in landing. Mark took the Neshamony to windward, and
found a curvature in the rocks where it was possible to get
ashore without having the boat knocked to pieces. He
and Bob then went as near the cone as the falling stones
would allow, and took as good a survey of the place as
could be done under the circumstances. That there would
be soil, and plenty of it, sooner or later, was plain enough;
and that the island might become a scene of fertility and
loveliness, in the course of ages, like so many others of
volcanic origin in that quarter of the world, was probable.
But that day was distant; and Mark was soon satisfied
that the great use of the spot was its being a vent to what
would otherwise be the pent and dangerous forces that
were in the course of a constant accumulation beneath.

The party had been about an hour on the island, and
was about to quit it, when a most startling discovery was
made. Bob saw a canoe drawn close in among the rocks
to leeward, and, on a further examination, a man was seen
near it. At first, this was taken as an indication of hosti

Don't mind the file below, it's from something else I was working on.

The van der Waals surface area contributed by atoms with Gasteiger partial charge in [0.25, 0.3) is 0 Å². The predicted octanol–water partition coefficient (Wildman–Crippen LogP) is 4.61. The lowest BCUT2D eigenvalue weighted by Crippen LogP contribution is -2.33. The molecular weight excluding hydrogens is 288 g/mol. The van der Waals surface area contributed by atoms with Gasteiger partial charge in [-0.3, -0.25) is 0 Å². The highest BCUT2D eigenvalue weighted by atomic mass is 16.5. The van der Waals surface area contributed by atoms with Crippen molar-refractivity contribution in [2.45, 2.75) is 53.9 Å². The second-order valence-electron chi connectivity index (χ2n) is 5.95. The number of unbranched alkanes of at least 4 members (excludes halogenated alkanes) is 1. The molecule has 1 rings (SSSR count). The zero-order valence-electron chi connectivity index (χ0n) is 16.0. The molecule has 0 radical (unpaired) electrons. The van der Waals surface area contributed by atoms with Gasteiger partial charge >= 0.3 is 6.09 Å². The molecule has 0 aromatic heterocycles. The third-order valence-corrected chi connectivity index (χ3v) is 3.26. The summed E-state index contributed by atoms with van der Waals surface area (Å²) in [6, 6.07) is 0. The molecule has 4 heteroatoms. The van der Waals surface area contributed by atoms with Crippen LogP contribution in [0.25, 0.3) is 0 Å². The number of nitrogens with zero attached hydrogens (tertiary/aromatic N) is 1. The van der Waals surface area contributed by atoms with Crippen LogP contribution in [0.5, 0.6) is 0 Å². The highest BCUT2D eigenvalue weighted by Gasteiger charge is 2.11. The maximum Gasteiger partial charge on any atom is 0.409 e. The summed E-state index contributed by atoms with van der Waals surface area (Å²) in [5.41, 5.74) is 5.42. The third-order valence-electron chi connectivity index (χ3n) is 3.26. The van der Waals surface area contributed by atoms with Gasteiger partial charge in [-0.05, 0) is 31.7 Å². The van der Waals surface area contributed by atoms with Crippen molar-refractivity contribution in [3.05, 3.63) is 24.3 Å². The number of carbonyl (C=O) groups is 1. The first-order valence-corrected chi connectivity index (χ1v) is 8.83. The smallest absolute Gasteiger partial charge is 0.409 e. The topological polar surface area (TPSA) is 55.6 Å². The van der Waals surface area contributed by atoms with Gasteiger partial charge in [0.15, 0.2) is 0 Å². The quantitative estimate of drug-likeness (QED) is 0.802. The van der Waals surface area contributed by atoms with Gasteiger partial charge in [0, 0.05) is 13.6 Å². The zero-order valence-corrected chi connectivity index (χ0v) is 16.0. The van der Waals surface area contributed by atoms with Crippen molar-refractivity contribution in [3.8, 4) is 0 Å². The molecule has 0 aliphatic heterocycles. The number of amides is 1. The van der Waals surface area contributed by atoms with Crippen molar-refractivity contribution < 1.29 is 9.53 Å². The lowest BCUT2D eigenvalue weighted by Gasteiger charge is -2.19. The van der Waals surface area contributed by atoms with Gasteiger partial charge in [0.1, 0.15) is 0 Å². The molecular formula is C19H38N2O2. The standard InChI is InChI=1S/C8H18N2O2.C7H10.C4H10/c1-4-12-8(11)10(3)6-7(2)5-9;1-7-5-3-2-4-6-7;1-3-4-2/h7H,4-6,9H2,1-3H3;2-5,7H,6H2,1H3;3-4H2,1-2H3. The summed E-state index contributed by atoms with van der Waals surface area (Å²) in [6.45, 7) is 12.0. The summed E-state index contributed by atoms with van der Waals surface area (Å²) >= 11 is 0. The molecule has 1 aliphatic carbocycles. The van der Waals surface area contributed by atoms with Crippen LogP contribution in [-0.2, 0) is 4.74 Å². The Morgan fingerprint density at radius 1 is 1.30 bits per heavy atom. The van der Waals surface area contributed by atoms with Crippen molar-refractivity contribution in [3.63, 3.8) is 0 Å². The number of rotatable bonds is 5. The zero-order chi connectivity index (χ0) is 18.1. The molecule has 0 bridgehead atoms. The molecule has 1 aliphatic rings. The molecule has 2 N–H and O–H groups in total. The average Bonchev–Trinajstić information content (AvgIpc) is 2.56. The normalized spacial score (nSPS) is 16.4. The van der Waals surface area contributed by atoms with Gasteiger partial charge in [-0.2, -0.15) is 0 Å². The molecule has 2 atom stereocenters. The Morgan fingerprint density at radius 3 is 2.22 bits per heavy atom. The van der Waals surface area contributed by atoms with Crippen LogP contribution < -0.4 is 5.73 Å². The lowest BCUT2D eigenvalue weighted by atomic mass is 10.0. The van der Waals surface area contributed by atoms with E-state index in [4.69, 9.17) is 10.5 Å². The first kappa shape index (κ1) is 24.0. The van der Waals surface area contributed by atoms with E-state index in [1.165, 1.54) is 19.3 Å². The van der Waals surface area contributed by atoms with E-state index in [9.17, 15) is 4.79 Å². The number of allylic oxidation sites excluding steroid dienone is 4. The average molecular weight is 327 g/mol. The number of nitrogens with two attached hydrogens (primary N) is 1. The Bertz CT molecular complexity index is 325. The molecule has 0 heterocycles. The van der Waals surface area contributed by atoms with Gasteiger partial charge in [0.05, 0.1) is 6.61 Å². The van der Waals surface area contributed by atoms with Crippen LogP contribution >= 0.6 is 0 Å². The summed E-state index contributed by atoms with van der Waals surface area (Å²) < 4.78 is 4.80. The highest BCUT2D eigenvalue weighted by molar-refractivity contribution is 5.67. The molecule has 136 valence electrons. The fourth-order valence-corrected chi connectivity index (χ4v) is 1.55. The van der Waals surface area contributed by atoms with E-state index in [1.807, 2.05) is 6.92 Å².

lities, but, on getting a second look, our mariners were
satisfied that nothing of that sort was to be seriously ap
prehended. It was determined to go nearer to the stranger,
at once, and learn the whole truth.

A cry from Peters, followed by his immediately spring
ing forward to meet a second person, who had left the
canoe, and who was bounding like a young antelope to
meet him, rendered everything clear sooner even than had
been anticipated. All supposed that this eager visiter was
a woman, and no one doubted that it was Peggy, the poor
fellow's Indian wife. Peggy it proved to be ; and after the
weeping, and laughing, and caressing of the meeting were
a little abated, the following explanation was made by
Peters, who spoke the language of his wife with a good
deal of facility, and who acted as interpreter.

According to the accounts now given by Peggy, tha


warfare between Ooroony and Waally had been kept up
with renewed vigour, subsequently to the escape of Jones
and her own husband. Fortune had proved fickle, as so
often happens, and Waally got to be in the ascendant. His
enemy was reduced to great straits, and had been com
pelled to confine himself to one of the smallest islands of
the group, where he was barely able to maintain his party,
by means of the most vigilant watchfulness. This left
Waally at liberty to pursue his intention of following the